(d) The transformed cells are then cloned, preferably to monoclonality. The cloning is preferably performed in a tissue culture medium that will not sustain (support) non-transformed cells. When the transformed cells are hybridomas, this is typically performed by diluting and culturing in separate containers the mixture of unfused spleen cells, unfused myeloma cells, and fused cells (hybridomas) in a selective medium which will not sustain the unfused myeloma cells. The cells are cultured in this medium for a time sufficient to allow death of the unfused cells (about one week). The dilution can be a limiting dilution, in which the volume of diluent is statistically calculated to isolate a certain number of cells (e.g., 1-4) in each separate container (e.g., each well of a microtiter plate). The medium is one (e.g., HAT medium) that will not sustain the drug-resistant (e.g., 8-azaguanine resistant) unfused myeloma cell line.
(e) The tissue culture medium of the cloned transformants is analyzed (immunologically assayed) to detect the presence of antibody molecules that preferentially react with Fn and with a Fn polypeptide or fusion protein of this invention. This is accomplished using well known immunological techniques. Thereafter, the antibody is screened for the ability to inhibit fibronectin binding to GPIIb-IIIa as described herein to identify those transformants producing antibody molecules that inhibit fibronectin binding to GPIIb-IIIa, i.e., inhibitory antibody molecules.
(f) A desired transformant is then selected and grown in an appropriate tissue culture medium for a suitable length of time, followed by recovery (harvesting) of the desired antibody from the culture supernatant by well known techniques. The suitable medium and suitable length of culturing time are also well known or are readily determined.
To produce a much greater concentration of slightly less pure monoclonal antibody, the desired hybridoma can be transferred by injection into mice, preferably syngeneic or semisyngeneic mice. The hybridoma will cause formation of antibody-producing tumors after a suitable incubation time, which will result in a high concentration of the desired antibody (about 5-20 mg/ml) in the bloodstream and peritoneal exudate (ascites) of the host mouse.
Media and animals useful for the preparation of these compositions are both well known in the art and commercially available and include synthetic culture media, inbred mice and the like. An exemplary synthetic medium is Dulbecco's minimal essential medium [DMEM; Dulbecco et al., Virol., 8:396 (1959)] supplemented with 4.5 gm/1 glucose, 20 mM glutamine, and 20% fetal calf serum. An exemplary inbred mouse strain is the Balb/c.
The monoclonal antibodies produced by the above method can be used, for example, in diagnostic and therapeutic modalities wherein formation of a Fn-containing immunoreaction product is desired. Methods for producing hybridomas that generate (secrete) antibody molecules having a desired immunospecificity, i.e., having the ability to immunoreact with a particular protein, an identifiable epitope on a particular protein and/or a polypeptide, but not immunoreact with a second polypeptide, such as the Eighth Type III repeat, are well known in the art and are described further herein. Particularly applicable is the hybridoma technology described by Niman et al., Proc. Natl. Acad. Sci. USA, 80:4949-4953 (1983), and by Galfre et al., Meth. Enzymol., 73:3-46 (1981), which descriptions are incorporated herein by reference.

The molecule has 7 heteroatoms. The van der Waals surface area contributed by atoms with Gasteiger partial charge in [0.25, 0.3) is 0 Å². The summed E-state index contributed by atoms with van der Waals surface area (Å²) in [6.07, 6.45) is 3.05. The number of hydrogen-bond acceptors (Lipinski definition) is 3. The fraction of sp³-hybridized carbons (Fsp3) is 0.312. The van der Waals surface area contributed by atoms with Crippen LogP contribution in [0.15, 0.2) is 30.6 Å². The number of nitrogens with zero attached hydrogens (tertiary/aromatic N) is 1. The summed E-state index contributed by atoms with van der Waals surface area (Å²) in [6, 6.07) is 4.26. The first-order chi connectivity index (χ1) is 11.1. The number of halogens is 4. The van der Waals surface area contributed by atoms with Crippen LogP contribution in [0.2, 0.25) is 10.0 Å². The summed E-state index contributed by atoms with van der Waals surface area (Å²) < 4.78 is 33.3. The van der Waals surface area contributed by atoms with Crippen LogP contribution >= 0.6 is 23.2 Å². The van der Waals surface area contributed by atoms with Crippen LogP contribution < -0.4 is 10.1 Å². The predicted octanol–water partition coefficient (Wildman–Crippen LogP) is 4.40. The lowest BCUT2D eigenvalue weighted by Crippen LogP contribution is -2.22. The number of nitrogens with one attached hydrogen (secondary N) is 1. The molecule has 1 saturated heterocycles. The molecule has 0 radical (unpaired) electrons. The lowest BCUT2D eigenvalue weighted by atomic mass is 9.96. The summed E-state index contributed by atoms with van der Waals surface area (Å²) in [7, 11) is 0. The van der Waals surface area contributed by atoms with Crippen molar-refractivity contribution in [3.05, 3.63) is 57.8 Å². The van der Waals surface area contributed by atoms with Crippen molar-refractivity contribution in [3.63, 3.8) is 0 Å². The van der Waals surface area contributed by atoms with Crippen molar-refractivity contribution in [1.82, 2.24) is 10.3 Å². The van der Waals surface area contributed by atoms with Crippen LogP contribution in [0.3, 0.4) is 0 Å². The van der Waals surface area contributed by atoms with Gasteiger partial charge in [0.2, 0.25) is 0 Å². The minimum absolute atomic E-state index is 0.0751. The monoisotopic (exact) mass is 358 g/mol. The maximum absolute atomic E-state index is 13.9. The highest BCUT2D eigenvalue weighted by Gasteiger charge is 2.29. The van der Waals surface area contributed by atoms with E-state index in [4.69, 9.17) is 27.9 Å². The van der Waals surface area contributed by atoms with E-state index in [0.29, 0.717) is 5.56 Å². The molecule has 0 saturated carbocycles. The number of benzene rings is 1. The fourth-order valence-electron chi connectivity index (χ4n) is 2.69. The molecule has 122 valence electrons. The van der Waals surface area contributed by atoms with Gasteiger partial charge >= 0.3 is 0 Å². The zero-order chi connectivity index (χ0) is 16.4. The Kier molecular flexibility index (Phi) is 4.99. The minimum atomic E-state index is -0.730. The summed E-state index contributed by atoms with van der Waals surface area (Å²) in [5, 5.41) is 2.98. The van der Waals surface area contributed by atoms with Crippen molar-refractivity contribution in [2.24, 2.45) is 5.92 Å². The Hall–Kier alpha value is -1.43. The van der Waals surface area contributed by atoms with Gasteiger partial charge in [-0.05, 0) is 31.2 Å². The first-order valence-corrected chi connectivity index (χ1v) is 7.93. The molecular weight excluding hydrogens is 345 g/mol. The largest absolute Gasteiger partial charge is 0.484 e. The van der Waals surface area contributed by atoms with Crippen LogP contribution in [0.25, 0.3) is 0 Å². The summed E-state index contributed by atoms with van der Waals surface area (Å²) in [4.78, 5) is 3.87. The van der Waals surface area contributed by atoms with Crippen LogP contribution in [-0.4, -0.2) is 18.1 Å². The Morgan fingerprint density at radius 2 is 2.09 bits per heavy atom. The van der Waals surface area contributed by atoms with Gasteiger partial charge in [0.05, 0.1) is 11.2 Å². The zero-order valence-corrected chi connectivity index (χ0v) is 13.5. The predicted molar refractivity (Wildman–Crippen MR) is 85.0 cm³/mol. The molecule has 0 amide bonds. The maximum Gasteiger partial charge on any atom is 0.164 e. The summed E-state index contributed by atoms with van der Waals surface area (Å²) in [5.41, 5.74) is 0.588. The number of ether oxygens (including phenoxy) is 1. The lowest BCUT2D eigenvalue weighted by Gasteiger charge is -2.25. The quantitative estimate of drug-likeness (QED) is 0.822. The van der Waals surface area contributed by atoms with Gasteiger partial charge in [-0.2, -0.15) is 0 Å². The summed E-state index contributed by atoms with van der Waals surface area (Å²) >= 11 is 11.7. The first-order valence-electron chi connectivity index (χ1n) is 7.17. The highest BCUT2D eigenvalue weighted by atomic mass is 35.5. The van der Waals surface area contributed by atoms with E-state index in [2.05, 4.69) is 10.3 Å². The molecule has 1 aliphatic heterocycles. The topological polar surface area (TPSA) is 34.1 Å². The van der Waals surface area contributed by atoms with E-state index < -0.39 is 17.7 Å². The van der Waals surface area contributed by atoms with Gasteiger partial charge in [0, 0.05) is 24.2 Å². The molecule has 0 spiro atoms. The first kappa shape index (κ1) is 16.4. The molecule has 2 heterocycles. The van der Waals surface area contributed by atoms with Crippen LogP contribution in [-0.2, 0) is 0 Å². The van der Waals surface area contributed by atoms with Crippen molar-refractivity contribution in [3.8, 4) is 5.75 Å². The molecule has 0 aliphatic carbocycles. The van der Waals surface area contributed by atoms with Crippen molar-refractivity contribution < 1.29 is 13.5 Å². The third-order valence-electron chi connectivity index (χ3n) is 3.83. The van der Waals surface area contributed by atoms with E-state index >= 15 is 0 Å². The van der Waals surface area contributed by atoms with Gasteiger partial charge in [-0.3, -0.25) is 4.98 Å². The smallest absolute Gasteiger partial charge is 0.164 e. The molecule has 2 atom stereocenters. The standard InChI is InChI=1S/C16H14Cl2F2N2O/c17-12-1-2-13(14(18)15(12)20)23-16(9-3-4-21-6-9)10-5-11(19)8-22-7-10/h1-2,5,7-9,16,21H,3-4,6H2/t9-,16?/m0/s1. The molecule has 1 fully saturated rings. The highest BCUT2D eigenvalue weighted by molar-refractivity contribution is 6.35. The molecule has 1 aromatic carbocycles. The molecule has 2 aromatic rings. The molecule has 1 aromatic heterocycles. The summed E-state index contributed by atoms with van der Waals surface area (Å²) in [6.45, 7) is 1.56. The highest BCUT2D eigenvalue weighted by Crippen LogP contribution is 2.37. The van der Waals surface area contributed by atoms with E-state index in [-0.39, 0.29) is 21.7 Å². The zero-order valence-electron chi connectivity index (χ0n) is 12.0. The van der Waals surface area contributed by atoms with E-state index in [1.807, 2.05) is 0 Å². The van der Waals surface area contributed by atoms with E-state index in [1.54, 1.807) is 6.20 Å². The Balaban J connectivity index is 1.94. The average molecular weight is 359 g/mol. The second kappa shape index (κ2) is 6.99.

A further preferred method for forming the instant antibody compositions involves the generation of libraries of Fab molecules using the method of Huse et al., Science, 246:1275 (1989). In this method, mRNA molecules for heavy and light antibody chains are isolated from the immunized animal. The mRNAs are amplified using polymerase chain reaction (PCR) techniques. The nucleic acids are then randomly cloned into lambda phages to generate a library of recombined phage particles. The phages can then be used to infect an expression host such as E. coli. The E. coli colonies and corresponding phage recombinants can then be screened for those producing the desired Fab fragments.
The antibody molecule-containing compositions employed in the present invention can take the form of solutions or suspensions. The preparation of a composition that contains antibody molecules as active ingredients is well understood in the art. Typically, such compositions are prepared as liquid solutions or suspensions, however, solid forms suitable for solution in, or suspension in, liquid can also be prepared. The preparation can also be emulsified. The active therapeutic ingredient is often mixed with excipients which do not interfere with the assay and are compatible with the active ingredient. Suitable excipients are, for example, water, saline, dextrose, glycerol, ethanol, or the like and combinations thereof. In addition, if desired, the composition can contain minor amounts of auxiliary substances such as wetting or emulsifying agents, pH buffering agents, and the like, which enhance the effectiveness of the active ingredient.
An antibody molecule composition can be formulated into a neutralized acceptable salt form. Acceptable salts include the acid addition salts that are formed with inorganic acids such as, for example, hydrochloric or phosphoric acids, or such organic acids as acetic, tartaric, mandelic, and the like. Salts formed with the free carboxyl groups can also be derived from inorganic bases such as, for example, sodium, potassium, ammonium, calcium, or ferric hydroxides, and such organic bases as isopropylamine, trimethylamine, 2-ethylamino ethanol, histidine, procaine, and the like.